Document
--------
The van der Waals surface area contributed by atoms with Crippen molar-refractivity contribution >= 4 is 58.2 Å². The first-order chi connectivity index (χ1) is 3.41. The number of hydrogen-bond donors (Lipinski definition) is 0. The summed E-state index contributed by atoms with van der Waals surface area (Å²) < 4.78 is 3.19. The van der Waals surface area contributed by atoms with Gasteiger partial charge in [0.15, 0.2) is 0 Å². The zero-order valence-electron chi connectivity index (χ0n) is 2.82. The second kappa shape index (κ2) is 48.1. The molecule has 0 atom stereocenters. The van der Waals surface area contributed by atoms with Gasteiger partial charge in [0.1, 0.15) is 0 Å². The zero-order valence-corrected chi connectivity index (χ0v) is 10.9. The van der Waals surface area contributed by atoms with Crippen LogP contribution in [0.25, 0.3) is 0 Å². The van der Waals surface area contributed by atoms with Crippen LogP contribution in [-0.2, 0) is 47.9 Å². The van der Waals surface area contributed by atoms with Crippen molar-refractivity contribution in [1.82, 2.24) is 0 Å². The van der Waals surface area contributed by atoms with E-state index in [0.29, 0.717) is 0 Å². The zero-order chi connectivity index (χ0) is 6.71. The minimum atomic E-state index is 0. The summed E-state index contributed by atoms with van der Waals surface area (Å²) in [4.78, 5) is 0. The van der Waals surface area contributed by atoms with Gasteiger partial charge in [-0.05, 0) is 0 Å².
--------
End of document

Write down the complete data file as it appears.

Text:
The van der Waals surface area contributed by atoms with Crippen molar-refractivity contribution >= 4 is 58.2 Å². The first-order chi connectivity index (χ1) is 3.41. The number of hydrogen-bond donors (Lipinski definition) is 0. The summed E-state index contributed by atoms with van der Waals surface area (Å²) < 4.78 is 3.19. The van der Waals surface area contributed by atoms with Gasteiger partial charge in [0.15, 0.2) is 0 Å². The zero-order valence-electron chi connectivity index (χ0n) is 2.82. The second kappa shape index (κ2) is 48.1. The molecule has 0 atom stereocenters. The van der Waals surface area contributed by atoms with Gasteiger partial charge in [0.1, 0.15) is 0 Å². The zero-order valence-corrected chi connectivity index (χ0v) is 10.9. The van der Waals surface area contributed by atoms with Crippen LogP contribution in [0.25, 0.3) is 0 Å². The van der Waals surface area contributed by atoms with Crippen LogP contribution in [-0.2, 0) is 47.9 Å². The van der Waals surface area contributed by atoms with Crippen molar-refractivity contribution in [1.82, 2.24) is 0 Å². The van der Waals surface area contributed by atoms with E-state index in [0.29, 0.717) is 0 Å². The zero-order chi connectivity index (χ0) is 6.71. The minimum atomic E-state index is 0. The summed E-state index contributed by atoms with van der Waals surface area (Å²) in [4.78, 5) is 0. The van der Waals surface area contributed by atoms with Gasteiger partial charge in [-0.05, 0) is 0 Å².